encryption with python
steve at holdenweb.com
Thu Sep 8 01:30:13 CEST 2005
Paul Rubin wrote:
> James Stroud <jstroud at mbi.ucla.edu> writes:
>>Then your best bet is to take a reasonable number of bits from an sha hash.
>>But you do not need pycrypto for this. The previous answer by "ncf" is good,
>>but use the standard library and take 9 digits to lessen probability for
>> def _dosha(v): return sha.new(str(v)).hexdigest()
>> return int(_dosha(_dosha(x)+_dosha(y))[5:13],16)
>>Each student ID should be unique until you get a really big class. If your
>>class might grow to several million, consider taking more bits of the hash.
> Please don't give advice like this unless you know what you're doing.
> You're taking 8 hex digits and turning them into an integer. That
> means you'll probably have a collision after around 65,000 id's, not
> several million. "Probably" means > 50%. You'll have a significant
> chance (say more than 1%) of collision after maybe 10,000.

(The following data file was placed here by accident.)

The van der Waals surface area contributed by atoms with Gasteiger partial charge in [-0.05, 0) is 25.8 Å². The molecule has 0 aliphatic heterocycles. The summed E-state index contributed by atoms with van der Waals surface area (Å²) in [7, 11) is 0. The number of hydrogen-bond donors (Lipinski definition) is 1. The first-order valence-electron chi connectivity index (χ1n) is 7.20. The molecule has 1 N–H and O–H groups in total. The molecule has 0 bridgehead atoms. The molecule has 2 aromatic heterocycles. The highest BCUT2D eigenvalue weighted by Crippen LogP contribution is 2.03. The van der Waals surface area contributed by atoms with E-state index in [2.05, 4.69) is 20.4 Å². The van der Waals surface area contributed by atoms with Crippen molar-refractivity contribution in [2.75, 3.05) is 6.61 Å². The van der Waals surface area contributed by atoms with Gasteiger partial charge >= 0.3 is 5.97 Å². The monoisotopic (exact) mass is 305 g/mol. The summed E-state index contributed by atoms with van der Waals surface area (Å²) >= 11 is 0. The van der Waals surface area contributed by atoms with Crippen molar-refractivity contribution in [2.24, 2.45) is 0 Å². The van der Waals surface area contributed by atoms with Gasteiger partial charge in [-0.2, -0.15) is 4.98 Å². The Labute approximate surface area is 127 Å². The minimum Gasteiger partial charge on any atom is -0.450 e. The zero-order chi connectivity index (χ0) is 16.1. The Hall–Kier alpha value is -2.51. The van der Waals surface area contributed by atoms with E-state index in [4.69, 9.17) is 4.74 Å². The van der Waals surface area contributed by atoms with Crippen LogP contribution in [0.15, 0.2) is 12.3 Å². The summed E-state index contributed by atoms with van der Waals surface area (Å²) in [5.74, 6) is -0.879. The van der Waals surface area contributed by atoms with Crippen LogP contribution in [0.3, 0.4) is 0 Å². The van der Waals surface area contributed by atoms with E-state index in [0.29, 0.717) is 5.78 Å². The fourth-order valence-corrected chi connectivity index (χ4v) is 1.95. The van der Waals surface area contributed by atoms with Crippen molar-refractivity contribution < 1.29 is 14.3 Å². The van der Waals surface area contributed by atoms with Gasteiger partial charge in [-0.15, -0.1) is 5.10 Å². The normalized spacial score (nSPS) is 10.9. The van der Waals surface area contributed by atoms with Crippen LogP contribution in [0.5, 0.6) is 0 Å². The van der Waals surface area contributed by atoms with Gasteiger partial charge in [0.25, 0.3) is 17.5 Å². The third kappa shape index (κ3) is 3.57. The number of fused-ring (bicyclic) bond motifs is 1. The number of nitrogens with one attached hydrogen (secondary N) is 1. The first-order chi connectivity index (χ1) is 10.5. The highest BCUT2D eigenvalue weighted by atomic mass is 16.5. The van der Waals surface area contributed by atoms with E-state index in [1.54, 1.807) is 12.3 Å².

> Also, if you know the student's graduation year, in most cases there
> are just a few hundred likely birthdates for that student, so by brute
> force search you can crunch the output of your function to a fairly
> small number of DOB/SSN combinations.
> The only approach that makes sense is for the secure database to
> assign arbitrary numbers that aren't algorithmically related to any
> sensitive data. Answers involving encryption will need to use either
> large ID numbers or secret keys, both of which will cause hassles.
This is indubitably true. There's absolutely no excuse for making the
primary key a function of the data that record contains, as doing so
will assist any cryptanalytical attacks.
Steve Holden +44 150 684 7255 +1 800 494 3119
Holden Web LLC http://www.holdenweb.com/
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